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4 books to check out by indigenous writers

This International Day of the World’s Indigenous People, celebrate their diverse stories and experiences with these four books.
BY Anandamayee Singh |   09-08-2019

4 books to check out by indigenous writers

What comes to mind when you think of indigenous people? Perhaps you instantly imagine Disney’s Pocohantas, or Johnny Depp’s portrayal of Tonto in The Lone Ranger. If you followed the news last year, maybe the idea of indigenous people brings to mind the American missionary who got killed by an isolated tribe near the Sentinel islands. None of these representations are accurate. According to the World Bank, there are 370 million indigenous people around the world, belonging to different tribes and nations.  In honour of the International Day of the World’s Indigenous People, here are five books, both literature and theory, that explore and celebrate the diverse lives and experiences of indigenous folks around the world.

Mohawk Interruptus- Audra Simpson

Mohawk Interruptus is a look at the politics of the indigenous people in the Kahnawà:ke reserve, located on the south shore of the St. Lawrence River, near Montreal, Quebec. Simpson-- a professor of Anthropology at Columbia University-- draws from her ethnographic work to challenge pre-existing narratives of the Kahnawà:ke people and indigenous existence in academia.. She brings in the colonial roots of anthropology to highlight a consistent lack of accountability in ethnographic researchers studying indigenous communities. Would the researcher be comfortable returning to the community after the work is published? Simpson asks powerfully, urging for greater scientific responsibility when it comes to ethnographic work, especially for indigenous communities, whose narratives are rarely given the room to be holistically expressed. This book is a great introduction to the role anthropology has played in creating tropes of the lives and histories of inidgenous communities.

Conquest: Sexual Violence and American Indian Genocide- Andrea Smith

Andrea Smith’s powerful work is both painful and necessary in the way it brings to attention the destruction of Native women’s bodies in the project of conquests. In the book, Smith explicitly connects patriarchy and colonialism, drawing an uncomfortable and heartbreaking historical tapestry of sexual and gender violence as a means to destroy indigenous sovereignty in the United States. It also emphasizes the link between imperialism and the environment, and indigenous communities unique knowledge and position in this specific resistance. While brutally honest, Smith is hopeful of future resistance. She highlights the work by indigenous activists and other activists of colour in fighting the many gendered and sexual violences of imperialist states like the US, and stresses the need for solidarity amongst marginalized activists.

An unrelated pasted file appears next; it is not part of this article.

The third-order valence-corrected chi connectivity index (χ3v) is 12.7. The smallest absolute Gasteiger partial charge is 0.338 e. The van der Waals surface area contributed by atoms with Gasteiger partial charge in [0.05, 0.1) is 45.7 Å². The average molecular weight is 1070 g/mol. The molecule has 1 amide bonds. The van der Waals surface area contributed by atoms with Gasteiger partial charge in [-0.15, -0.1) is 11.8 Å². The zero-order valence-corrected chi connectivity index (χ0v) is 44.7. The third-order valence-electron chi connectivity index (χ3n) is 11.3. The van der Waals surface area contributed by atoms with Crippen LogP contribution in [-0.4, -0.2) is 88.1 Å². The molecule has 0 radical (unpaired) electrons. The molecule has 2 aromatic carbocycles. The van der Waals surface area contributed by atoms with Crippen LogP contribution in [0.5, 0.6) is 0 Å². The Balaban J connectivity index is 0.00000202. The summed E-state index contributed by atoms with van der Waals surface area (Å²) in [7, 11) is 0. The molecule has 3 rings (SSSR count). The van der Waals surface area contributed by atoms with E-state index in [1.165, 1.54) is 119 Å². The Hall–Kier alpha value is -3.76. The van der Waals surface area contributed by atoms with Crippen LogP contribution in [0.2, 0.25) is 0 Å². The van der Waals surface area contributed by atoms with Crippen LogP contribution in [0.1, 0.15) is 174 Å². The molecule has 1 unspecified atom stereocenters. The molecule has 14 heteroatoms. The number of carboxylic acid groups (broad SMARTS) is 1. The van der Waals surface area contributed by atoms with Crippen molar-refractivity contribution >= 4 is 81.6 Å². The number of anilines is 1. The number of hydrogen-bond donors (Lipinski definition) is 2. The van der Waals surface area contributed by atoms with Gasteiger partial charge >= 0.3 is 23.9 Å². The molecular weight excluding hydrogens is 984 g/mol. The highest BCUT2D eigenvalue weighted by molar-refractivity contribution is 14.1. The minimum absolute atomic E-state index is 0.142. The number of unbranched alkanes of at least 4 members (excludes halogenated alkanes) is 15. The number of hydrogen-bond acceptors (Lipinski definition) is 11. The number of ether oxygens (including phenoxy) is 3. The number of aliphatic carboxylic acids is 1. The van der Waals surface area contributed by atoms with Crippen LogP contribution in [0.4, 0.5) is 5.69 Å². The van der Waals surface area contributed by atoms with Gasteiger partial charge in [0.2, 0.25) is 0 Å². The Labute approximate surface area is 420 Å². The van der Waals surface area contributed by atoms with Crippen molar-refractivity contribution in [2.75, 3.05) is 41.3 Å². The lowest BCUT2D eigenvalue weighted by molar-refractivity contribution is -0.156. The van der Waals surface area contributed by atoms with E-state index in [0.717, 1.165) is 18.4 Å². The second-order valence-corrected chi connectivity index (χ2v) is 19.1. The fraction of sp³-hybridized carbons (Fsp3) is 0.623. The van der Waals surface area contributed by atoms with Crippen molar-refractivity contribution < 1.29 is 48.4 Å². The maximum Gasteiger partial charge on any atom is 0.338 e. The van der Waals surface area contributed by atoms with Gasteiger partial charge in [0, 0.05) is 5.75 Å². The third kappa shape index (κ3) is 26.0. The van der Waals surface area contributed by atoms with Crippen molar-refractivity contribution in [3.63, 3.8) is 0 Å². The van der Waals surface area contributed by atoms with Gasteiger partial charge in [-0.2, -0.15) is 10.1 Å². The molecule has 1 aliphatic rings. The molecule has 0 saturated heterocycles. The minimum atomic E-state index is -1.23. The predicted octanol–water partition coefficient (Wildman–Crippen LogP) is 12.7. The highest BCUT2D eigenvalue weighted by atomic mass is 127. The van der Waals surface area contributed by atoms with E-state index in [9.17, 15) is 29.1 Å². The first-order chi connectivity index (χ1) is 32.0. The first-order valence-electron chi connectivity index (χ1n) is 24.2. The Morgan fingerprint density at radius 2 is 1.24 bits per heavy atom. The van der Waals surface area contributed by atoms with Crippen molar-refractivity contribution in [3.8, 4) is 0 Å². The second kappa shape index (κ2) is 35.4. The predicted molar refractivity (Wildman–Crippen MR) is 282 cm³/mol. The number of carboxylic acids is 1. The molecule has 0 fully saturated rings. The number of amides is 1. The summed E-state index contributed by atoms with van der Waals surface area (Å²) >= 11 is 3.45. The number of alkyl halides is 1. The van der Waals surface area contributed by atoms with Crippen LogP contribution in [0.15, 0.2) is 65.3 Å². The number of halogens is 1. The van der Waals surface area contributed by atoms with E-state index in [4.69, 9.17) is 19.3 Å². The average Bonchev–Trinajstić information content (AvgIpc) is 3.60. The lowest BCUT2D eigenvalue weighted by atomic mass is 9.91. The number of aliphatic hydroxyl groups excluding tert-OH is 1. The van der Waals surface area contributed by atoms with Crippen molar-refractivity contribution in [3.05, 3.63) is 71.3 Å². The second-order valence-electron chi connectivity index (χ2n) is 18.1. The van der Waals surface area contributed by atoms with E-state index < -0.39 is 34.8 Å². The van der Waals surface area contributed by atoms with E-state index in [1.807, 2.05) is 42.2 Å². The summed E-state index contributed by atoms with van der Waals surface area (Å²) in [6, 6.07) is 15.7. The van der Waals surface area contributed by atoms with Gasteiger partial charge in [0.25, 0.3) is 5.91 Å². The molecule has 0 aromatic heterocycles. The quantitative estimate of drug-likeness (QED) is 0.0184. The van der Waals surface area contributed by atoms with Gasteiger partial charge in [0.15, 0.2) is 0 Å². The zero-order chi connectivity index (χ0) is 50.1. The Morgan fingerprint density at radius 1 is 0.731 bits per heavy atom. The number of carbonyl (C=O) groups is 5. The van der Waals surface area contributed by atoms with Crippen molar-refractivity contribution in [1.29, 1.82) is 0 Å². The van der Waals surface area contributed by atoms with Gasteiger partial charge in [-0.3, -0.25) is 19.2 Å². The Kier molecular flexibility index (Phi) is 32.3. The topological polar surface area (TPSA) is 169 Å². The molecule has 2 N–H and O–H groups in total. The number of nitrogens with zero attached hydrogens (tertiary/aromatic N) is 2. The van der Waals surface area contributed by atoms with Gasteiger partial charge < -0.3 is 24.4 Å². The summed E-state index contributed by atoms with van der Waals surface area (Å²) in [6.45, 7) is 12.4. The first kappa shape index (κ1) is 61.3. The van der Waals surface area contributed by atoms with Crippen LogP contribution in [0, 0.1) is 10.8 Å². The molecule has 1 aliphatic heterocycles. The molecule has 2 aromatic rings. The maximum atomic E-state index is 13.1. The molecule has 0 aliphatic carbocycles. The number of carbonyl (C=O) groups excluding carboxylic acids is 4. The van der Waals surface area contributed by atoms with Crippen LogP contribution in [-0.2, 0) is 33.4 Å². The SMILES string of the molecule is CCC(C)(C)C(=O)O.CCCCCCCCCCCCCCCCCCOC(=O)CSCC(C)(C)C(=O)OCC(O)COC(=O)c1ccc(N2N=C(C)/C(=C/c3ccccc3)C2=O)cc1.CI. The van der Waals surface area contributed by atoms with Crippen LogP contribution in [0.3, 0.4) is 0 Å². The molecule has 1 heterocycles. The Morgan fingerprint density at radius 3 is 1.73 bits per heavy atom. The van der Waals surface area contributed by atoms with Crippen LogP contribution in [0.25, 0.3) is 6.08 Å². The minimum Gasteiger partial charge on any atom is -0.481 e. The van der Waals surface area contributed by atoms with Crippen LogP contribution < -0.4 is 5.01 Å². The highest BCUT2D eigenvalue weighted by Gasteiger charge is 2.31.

The Whale Rider- Witi Ihimaera

As the first published author of Maori descent, Witi Ihimaera is known for emotionally evocative narratives that celebrate and commemorate Maori traditions and lives. His novel, The Whale Rider beautifully weaves together gender, nature, friendship, family and the politics of indigeneity in a settler colonial state. The story revolves around eight year old Kahu, the last surviving grandchild of the patriarchal Wangharu tribal leader, believed to be direct descendants of whale rider Kahutia Te Rangi. When hundreds of whales beach themselves, the future of her tribeis threatened, and only Kahu, with the inherited gifts from Kahutia Te Rangi, can save them. Ihimaera’s moving story is a wonderful snapshot of the role nature plays in the politics and sovereignty of the Wangharu tribe, and the implications of the ‘progress’ brought about settler colonialism.

Sovereign Erotics: A Collection of Two-Spirit Literature- Qwo Li Driskill

As the first American anthology of two spirit literature, this book is a revolution in itself. It includes poetry, essays and short fiction and explores perititent themes to queer indigenous existence, such as memory, history, sexuality, friendship and loss. The anthology is a loud and proud celebration of the love, lives and art of indigenous LGBTQ people, often overlooked in the larger narrative of indigeneity. This book is perfect for anyone interested in understanding expressions of gender and sexuality that lie outside of the normally acceptable and popular white narrative.




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